When Jason Chen took over as chief executive at Acer a year ago, he was handed a three-page, colour-coded list of problems at the ailing PC maker. He shoved the memo in a drawer and never looked at it again.
Instead, the 53-year-old focused on the positive. Chen crafted a 100-day plan after reading books about turnarounds at IBM and Japan Airlines. He met employees at Acer's Taipei headquarters to share ideas and then went overseas to bolster morale.
Defying predictions of a PC industry in decline as consumers shift to mobile devices, Acer is betting on next-generation models, including inexpensive laptops that run Google Chrome software and tablet-laptop hybrids, while expanding into phones and cloud computing. The company's share price rose 17 per cent last year, and Chen is declaring his turnaround complete, predicting a return to sales growth.
"Any and every company has a lot of problems," he said.
"I pay much more attention to what are the strengths of the company and how do we use the strengths to capture opportunity."
Acer hadn't seen much of Chen's brand of optimism. In the three years before he joined, the company's stock tumbled 80 per cent as the PC market slid and profits evaporated.
The company ultimately took US$450 million in write-offs, and the previous management team resigned.
Chen has "delivered what's needed to take the first step in turning around the company," said Vincent Chen, at Yuanta Financial Holding, who rates Acer a hold.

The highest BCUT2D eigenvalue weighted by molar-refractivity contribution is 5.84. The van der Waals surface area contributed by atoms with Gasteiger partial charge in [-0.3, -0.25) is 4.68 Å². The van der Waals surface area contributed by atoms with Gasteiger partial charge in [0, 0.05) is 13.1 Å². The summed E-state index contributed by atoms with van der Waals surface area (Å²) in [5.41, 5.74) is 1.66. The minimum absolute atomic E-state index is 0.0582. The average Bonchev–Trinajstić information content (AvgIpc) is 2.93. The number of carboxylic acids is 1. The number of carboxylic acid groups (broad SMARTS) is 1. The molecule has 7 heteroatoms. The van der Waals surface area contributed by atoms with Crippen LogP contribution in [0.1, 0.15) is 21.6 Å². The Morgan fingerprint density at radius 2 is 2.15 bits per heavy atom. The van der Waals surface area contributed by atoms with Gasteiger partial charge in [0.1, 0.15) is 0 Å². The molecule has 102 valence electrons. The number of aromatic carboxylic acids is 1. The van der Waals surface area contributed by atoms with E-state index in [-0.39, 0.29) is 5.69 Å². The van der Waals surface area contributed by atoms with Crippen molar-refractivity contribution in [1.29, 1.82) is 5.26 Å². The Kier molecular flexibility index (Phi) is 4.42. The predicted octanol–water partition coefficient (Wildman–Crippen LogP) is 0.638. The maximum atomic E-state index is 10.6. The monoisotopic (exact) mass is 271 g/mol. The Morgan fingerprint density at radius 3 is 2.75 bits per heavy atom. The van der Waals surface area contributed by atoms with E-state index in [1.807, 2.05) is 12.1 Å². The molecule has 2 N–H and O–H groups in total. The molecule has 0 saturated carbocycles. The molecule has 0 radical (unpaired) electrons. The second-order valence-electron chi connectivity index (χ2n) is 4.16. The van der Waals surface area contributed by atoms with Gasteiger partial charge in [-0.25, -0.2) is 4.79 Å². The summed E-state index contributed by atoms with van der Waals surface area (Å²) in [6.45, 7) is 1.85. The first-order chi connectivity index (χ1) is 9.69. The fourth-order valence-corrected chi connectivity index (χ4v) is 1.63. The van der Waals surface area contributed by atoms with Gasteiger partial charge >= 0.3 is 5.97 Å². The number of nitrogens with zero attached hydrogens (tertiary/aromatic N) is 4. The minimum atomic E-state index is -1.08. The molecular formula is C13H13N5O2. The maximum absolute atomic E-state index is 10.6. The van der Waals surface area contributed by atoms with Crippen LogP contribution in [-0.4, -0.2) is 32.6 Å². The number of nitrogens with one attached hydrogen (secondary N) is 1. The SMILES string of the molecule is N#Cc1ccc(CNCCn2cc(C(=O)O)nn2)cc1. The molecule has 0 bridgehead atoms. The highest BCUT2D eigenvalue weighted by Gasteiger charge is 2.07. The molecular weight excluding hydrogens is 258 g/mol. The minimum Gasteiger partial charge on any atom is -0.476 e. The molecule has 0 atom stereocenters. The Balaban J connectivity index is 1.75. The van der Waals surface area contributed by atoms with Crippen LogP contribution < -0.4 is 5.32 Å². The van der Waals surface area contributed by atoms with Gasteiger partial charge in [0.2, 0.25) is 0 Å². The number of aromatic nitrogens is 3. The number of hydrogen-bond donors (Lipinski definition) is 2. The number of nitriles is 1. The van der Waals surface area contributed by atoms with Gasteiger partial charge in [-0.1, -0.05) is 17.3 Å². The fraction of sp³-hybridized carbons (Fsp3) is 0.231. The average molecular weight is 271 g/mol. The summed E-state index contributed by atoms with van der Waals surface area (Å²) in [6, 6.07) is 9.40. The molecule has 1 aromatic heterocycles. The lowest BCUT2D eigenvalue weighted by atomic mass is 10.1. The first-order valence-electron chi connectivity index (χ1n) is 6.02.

"He's been successful in controlling the losses and turning to profit."
Jason Chen was born in Taiwan and has travelled the world for his career. He has worked at IBM, Intel and most recently Taiwan Semiconductor Manufacturing before joining Acer. A salesman by training, he emphasises words such as "optimise" and "stabilise".
Asked why he accepted the proposal from Acer founder Stan Shih to lead the company, Chen said the size of the undertaking attracted him.
"The key word was 'challenge. The highest-level challenge in business is turnaround."
Acer's experience was in the "not-so-comfortable" business of making PCs, he said. Rather than shifting to completely new businesses, he wanted to make steady improvements within PCs while expanding in related areas.
By exploiting the core business, Chen said Acer would return to annual revenue growth this year for the first time in five years.
"The turnaround is pretty much done," he said. This year, "we should no longer talk about turnaround."